Labor Senators believe that the Australian Broadcasting Corporation
(ABC) is one of Australia's most important public institutions. We believe the
ABC plays a crucial role in adding to the diversity of news in our media
landscape and providing an opportunity for Australian content to be shown and
heard—both in Australia and overseas. The ABC also plays a vital role in
providing news, public announcements and emergency messages.
Labor Senators affirm and advocate the independence of the ABC and
understand the importance of safeguarding our national broadcaster from
political interference. In Government, Labor implemented measures to protect
the institutional independence of our public broadcasters and their governing
Labor notes that in 2014, and in breach of an election promise, the
Liberal-National Coalition imposed funding cuts on the ABC amounting to $355
million over a five-year period.
Labor Senators note that, in this context, the Government commissioned
the ABC and SBS Efficiency Study 'to identify potential savings from the many
"back of house" functions of the public broadcasters' operations.
This included administration, use of equipment, property and technologies'.
The study report identified the discontinuation of shortwave radio services as
an area of potential savings,
among other things.
Labor Senators are concerned that Coalition budget cuts are putting
pressure on the ABC to find efficiencies in ways that may undermine important
service provision. It is our view that the ABC's decision to cease shortwave
radio transmissions in the Northern Territory (NT) and the Pacific is an
example of the national broadcaster having to make trade-offs as it is being
stretched to deliver on its mandate to, among other things, provide both
'comprehensive broadcasting services'
and 'digital media services'
in a media landscape undergoing transformational change.
Labor Senators note that efficiencies were cited in the ABC's December
2016 announcement on shortwave cessation as follows:
Michael Mason, ABC's Director of Radio said, "While
shortwave technology has served audiences well for many decades, it is now
nearly a century old and serves a very limited audience. The ABC is seeking
efficiencies and will instead service this audience through modern
Further, we note evidence from the Director of Regional at the ABC to
the Committee's previous inquiry in to the Australian Broadcasting Corporation
Amendment (Rural and Regional Advocacy) Bill 2015, earlier this year, who
[T]he ABC must make clear-headed and rational decisions about
the services it can provide within a finite budget envelope...[T]he ABC's recent decision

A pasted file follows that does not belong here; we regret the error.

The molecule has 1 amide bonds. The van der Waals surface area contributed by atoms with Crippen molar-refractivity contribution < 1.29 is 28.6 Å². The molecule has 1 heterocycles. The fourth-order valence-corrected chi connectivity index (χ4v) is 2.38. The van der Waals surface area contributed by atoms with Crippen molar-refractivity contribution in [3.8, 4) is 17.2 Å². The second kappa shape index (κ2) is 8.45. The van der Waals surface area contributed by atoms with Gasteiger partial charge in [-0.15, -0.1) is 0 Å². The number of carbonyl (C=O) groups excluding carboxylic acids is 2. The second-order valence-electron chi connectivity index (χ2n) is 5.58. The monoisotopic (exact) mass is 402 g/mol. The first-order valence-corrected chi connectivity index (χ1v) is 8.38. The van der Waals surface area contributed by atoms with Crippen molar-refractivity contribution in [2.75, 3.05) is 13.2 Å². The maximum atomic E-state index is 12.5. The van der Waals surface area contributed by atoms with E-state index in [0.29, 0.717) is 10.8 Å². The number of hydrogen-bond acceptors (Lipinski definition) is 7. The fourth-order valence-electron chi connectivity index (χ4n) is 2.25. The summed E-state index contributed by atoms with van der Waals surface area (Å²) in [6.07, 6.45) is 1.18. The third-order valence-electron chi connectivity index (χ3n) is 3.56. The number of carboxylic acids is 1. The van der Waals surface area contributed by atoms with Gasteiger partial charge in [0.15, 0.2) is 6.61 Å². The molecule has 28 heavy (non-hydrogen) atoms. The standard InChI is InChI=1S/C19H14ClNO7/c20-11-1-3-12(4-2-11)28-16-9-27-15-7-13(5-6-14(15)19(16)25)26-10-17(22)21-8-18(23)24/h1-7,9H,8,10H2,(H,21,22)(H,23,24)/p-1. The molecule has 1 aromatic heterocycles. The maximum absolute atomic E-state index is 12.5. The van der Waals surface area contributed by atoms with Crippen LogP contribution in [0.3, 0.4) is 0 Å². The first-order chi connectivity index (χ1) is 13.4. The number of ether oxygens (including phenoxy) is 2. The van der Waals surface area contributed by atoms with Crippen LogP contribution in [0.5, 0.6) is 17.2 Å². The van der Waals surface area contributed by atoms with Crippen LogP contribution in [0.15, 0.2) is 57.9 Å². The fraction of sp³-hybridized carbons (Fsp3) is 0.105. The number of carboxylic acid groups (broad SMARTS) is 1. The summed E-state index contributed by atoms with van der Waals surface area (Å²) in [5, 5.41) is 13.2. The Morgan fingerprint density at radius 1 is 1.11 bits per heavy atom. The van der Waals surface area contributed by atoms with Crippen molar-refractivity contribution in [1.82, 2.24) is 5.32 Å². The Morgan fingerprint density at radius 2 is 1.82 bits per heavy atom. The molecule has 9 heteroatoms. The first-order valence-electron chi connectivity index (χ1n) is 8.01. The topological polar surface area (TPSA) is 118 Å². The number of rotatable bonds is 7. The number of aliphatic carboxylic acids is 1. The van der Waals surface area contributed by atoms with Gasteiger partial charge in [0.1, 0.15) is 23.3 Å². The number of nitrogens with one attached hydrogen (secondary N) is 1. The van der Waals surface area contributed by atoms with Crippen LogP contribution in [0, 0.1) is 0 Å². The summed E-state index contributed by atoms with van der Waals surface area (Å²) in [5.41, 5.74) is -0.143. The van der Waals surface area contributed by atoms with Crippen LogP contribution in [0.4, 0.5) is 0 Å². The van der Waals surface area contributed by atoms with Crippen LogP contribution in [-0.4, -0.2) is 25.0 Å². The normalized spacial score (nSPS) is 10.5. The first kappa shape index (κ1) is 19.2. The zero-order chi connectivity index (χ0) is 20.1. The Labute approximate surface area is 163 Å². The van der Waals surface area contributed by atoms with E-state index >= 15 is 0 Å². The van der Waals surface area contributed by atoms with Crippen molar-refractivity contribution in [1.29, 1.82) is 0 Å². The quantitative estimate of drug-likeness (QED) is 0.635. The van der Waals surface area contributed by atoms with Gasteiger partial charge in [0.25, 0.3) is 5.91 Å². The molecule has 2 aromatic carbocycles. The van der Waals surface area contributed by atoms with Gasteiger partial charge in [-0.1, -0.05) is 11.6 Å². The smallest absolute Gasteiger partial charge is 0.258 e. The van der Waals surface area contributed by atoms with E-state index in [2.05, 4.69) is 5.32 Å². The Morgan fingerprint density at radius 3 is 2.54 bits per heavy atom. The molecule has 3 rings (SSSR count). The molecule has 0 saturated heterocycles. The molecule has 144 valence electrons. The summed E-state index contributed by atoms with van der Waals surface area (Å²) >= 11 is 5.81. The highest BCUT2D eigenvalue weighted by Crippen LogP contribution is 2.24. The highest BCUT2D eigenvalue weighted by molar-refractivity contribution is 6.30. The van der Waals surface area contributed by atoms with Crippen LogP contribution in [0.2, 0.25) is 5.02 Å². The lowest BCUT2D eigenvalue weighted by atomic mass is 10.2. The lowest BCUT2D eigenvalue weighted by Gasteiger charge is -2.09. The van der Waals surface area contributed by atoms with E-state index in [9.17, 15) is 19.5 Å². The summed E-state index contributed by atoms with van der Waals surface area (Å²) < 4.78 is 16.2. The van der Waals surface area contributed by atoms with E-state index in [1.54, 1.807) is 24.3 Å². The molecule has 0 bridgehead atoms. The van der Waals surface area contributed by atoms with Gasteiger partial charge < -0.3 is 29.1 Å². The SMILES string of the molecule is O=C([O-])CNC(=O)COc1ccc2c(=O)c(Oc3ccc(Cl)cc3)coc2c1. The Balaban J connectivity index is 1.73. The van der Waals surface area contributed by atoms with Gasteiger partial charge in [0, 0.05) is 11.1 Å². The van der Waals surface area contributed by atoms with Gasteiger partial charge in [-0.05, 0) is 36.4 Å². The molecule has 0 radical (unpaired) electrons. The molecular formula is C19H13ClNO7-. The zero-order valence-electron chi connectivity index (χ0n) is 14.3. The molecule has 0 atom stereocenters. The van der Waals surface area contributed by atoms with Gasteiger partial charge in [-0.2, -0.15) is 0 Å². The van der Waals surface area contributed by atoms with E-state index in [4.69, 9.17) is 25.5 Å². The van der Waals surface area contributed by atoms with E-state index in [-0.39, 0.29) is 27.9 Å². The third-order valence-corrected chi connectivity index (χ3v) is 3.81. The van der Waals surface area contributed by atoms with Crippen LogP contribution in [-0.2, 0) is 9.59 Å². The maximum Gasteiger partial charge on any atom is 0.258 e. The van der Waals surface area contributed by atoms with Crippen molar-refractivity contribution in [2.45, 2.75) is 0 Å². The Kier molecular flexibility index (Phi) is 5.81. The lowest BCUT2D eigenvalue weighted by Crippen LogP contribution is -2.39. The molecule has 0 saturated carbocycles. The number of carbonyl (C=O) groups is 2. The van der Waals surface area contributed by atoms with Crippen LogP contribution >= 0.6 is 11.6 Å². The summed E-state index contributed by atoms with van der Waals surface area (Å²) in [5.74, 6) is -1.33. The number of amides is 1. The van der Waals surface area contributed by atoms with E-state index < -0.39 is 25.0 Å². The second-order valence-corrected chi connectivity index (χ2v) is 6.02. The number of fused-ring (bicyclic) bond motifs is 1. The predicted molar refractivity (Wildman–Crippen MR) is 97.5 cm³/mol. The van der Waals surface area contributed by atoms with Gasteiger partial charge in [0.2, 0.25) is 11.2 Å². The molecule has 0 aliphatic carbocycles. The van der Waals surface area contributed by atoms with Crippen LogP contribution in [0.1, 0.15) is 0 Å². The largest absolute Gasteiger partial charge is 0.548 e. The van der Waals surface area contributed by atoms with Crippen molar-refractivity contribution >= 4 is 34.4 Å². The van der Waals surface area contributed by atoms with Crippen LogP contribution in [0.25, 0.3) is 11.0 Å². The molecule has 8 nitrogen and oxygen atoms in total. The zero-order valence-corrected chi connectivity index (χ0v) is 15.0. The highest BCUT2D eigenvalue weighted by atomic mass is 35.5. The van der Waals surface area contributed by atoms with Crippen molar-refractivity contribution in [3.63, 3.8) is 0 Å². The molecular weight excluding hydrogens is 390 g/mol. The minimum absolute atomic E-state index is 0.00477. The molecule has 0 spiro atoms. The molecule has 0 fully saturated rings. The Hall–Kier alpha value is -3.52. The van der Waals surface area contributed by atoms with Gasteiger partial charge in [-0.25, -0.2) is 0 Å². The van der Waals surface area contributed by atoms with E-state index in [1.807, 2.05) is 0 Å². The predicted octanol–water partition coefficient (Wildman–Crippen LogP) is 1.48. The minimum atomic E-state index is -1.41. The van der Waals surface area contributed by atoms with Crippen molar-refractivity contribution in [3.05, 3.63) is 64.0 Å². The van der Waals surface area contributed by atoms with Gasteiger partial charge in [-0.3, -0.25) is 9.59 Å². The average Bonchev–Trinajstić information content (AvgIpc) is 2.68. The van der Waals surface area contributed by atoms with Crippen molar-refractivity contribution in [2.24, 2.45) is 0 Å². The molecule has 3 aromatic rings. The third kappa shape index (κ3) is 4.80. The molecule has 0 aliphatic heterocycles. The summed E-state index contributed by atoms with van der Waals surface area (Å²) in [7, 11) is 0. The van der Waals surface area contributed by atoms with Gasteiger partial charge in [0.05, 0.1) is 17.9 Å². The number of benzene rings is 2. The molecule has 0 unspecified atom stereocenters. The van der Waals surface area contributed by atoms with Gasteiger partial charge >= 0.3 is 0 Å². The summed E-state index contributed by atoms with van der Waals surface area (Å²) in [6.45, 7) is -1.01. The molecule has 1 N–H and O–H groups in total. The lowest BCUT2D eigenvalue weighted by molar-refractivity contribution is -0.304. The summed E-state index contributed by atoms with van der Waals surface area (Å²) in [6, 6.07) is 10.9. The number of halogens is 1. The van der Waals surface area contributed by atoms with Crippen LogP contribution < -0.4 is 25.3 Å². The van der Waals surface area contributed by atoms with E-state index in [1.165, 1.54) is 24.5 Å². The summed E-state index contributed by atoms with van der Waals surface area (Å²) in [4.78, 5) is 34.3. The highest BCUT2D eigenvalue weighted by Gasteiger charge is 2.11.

regarding the Northern Territory short wave services...is a case in point.
Labor Senators acknowledge the ABC's ongoing commitment to providing
services to remote and regional Australia as well as in the Pacific, but are
concerned that the ABC has ceased shortwave radio without sufficient regard to
how appropriate digital technologies are for many living in rural and remote
areas, given that digital technology is limited in rural and regional areas due
to insufficient internet and mobile phone coverage. Satellite technology is
unreliable during rain and heavy smoke, and some technologies require a fixed
base station and power supply. In some areas there is no mobile reception or
radio reception, which is highly concerning in emergency situations.
Labor has been campaigning on the ABC's decision to cease shortwave
transmissions since it was announced in mid-December, and has had regular
contact with the ABC and affected communities and stakeholders ever since. We
believe that ongoing consultation is necessary to ensure that Australian policy
goals are realised in Australia and the Pacific.
Labor has made representations to Government on its concerns about the
cessation of shortwave radio. This includes Opposition Leader the Hon Bill
Shorten writing to the Prime Minister in January 2017 asking him to step in and
fund the ABC to continue the shortwave service in the NT, as well as the Hon Mark
Dreyfus QC MP and Mr Stephen Jones MP writing to Communications Minister, Senator
the Hon Mitch Fifield, requesting that the Minister work with ABC management to
ensure the ABC can support continued provision of the shortwave radio service
in the NT.
Despite Labor's direct representations, and the valid concerns of the
many people who rely on shortwave radio, the Government has failed to act.
While Labor Senators are sympathetic to the concerns that prompted the
Australian Broadcasting Corporation Amendment (Restoring Shortwave Radio) Bill
2017, we have reservations about the bill for the following additional reasons.
Firstly, the bill does nothing to address the real issue of ABC budget
pressures, brought about by Liberal-National Coalition funding cuts, which mean
the ABC is being spread too thinly, being asked to do too much with too little
and being forced into making 'efficiencies' that undermine its ability to serve
both the spirit and the letter of the ABC Charter.
Secondly, mandating or prescribing technology choice for the delivery of
broadcasting services in legislation goes against the long-standing
technology-neutral stance adopted for broadcasting regulation,
as embodied in the Broadcasting Services Act 1992 (Cth), which creates
the category of 'national broadcasting services'.
Labor Senators are of the view that the measures proposed in this bill
are not an appropriate way to address the concerns about the cessation of the
ABC's shortwave services and we wish to reiterate Labor's calls on Government
to work with the ABC to explore options for reinstating shortwave radio.
Urquhart Senator Anthony
Tasmania Senator for
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